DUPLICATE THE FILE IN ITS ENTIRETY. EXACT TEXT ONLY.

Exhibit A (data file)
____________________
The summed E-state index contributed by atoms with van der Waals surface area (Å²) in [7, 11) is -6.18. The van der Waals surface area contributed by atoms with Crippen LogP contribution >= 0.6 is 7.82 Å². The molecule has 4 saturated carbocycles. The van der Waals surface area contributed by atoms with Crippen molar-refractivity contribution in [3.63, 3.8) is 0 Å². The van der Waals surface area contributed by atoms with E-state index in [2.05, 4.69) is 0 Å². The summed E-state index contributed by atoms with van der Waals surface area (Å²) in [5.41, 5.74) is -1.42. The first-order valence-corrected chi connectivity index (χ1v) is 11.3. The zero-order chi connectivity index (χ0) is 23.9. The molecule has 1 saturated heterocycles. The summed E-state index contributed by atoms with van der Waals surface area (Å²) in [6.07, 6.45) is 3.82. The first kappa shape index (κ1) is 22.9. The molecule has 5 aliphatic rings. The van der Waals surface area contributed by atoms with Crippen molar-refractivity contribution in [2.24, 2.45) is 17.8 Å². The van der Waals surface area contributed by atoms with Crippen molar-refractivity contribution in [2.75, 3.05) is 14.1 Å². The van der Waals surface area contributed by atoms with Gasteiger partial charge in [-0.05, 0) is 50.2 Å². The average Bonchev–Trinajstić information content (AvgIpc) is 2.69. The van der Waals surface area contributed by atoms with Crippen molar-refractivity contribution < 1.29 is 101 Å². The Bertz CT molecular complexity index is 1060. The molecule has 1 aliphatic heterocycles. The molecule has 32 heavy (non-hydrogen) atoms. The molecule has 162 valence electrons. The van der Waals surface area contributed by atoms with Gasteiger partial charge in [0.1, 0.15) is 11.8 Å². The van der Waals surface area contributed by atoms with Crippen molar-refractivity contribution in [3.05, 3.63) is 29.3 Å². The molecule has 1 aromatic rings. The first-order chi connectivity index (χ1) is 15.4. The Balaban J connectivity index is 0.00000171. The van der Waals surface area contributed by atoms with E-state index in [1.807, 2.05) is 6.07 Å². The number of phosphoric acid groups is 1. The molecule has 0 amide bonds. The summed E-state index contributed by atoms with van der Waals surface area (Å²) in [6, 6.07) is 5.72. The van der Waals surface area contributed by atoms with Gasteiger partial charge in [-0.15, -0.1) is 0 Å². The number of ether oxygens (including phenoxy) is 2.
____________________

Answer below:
The summed E-state index contributed by atoms with van der Waals surface area (Å²) in [7, 11) is -6.18. The van der Waals surface area contributed by atoms with Crippen LogP contribution >= 0.6 is 7.82 Å². The molecule has 4 saturated carbocycles. The van der Waals surface area contributed by atoms with Crippen molar-refractivity contribution in [3.63, 3.8) is 0 Å². The van der Waals surface area contributed by atoms with E-state index in [2.05, 4.69) is 0 Å². The summed E-state index contributed by atoms with van der Waals surface area (Å²) in [5.41, 5.74) is -1.42. The first-order valence-corrected chi connectivity index (χ1v) is 11.3. The zero-order chi connectivity index (χ0) is 23.9. The molecule has 1 saturated heterocycles. The summed E-state index contributed by atoms with van der Waals surface area (Å²) in [6.07, 6.45) is 3.82. The first kappa shape index (κ1) is 22.9. The molecule has 5 aliphatic rings. The van der Waals surface area contributed by atoms with Crippen molar-refractivity contribution in [2.24, 2.45) is 17.8 Å². The van der Waals surface area contributed by atoms with Crippen molar-refractivity contribution in [2.75, 3.05) is 14.1 Å². The van der Waals surface area contributed by atoms with Gasteiger partial charge in [-0.05, 0) is 50.2 Å². The average Bonchev–Trinajstić information content (AvgIpc) is 2.69. The van der Waals surface area contributed by atoms with Crippen molar-refractivity contribution < 1.29 is 101 Å². The Bertz CT molecular complexity index is 1060. The molecule has 1 aliphatic heterocycles. The molecule has 32 heavy (non-hydrogen) atoms. The molecule has 162 valence electrons. The van der Waals surface area contributed by atoms with Gasteiger partial charge in [0.1, 0.15) is 11.8 Å². The van der Waals surface area contributed by atoms with Crippen molar-refractivity contribution in [3.05, 3.63) is 29.3 Å². The molecule has 1 aromatic rings. The first-order chi connectivity index (χ1) is 15.4. The Balaban J connectivity index is 0.00000171. The van der Waals surface area contributed by atoms with E-state index in [1.807, 2.05) is 6.07 Å². The number of phosphoric acid groups is 1. The molecule has 0 amide bonds. The summed E-state index contributed by atoms with van der Waals surface area (Å²) in [6, 6.07) is 5.72. The van der Waals surface area contributed by atoms with Gasteiger partial charge in [-0.15, -0.1) is 0 Å². The number of ether oxygens (including phenoxy) is 2.